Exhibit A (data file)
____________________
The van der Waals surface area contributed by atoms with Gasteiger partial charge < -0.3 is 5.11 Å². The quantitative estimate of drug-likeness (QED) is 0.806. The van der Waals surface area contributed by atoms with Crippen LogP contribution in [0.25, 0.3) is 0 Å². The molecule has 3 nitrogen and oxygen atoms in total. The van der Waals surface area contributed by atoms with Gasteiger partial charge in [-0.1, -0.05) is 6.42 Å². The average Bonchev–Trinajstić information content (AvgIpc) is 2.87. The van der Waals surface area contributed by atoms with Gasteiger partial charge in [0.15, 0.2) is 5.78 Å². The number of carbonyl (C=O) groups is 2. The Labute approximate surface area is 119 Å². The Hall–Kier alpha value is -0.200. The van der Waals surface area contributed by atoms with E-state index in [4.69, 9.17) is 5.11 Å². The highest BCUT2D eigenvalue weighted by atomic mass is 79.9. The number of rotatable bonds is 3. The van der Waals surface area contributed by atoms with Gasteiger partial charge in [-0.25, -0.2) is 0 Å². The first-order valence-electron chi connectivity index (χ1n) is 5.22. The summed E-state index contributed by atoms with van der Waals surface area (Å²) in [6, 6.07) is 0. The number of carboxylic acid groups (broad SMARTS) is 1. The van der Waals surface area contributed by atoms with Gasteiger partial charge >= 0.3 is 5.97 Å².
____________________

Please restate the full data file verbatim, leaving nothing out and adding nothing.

The van der Waals surface area contributed by atoms with Gasteiger partial charge < -0.3 is 5.11 Å². The quantitative estimate of drug-likeness (QED) is 0.806. The van der Waals surface area contributed by atoms with Crippen LogP contribution in [0.25, 0.3) is 0 Å². The molecule has 3 nitrogen and oxygen atoms in total. The van der Waals surface area contributed by atoms with Gasteiger partial charge in [-0.1, -0.05) is 6.42 Å². The average Bonchev–Trinajstić information content (AvgIpc) is 2.87. The van der Waals surface area contributed by atoms with Gasteiger partial charge in [0.15, 0.2) is 5.78 Å². The number of carbonyl (C=O) groups is 2. The Labute approximate surface area is 119 Å². The Hall–Kier alpha value is -0.200. The van der Waals surface area contributed by atoms with E-state index in [4.69, 9.17) is 5.11 Å². The highest BCUT2D eigenvalue weighted by atomic mass is 79.9. The number of rotatable bonds is 3. The van der Waals surface area contributed by atoms with Gasteiger partial charge in [-0.25, -0.2) is 0 Å². The first-order valence-electron chi connectivity index (χ1n) is 5.22. The summed E-state index contributed by atoms with van der Waals surface area (Å²) in [6, 6.07) is 0. The number of carboxylic acid groups (broad SMARTS) is 1. The van der Waals surface area contributed by atoms with Gasteiger partial charge >= 0.3 is 5.97 Å².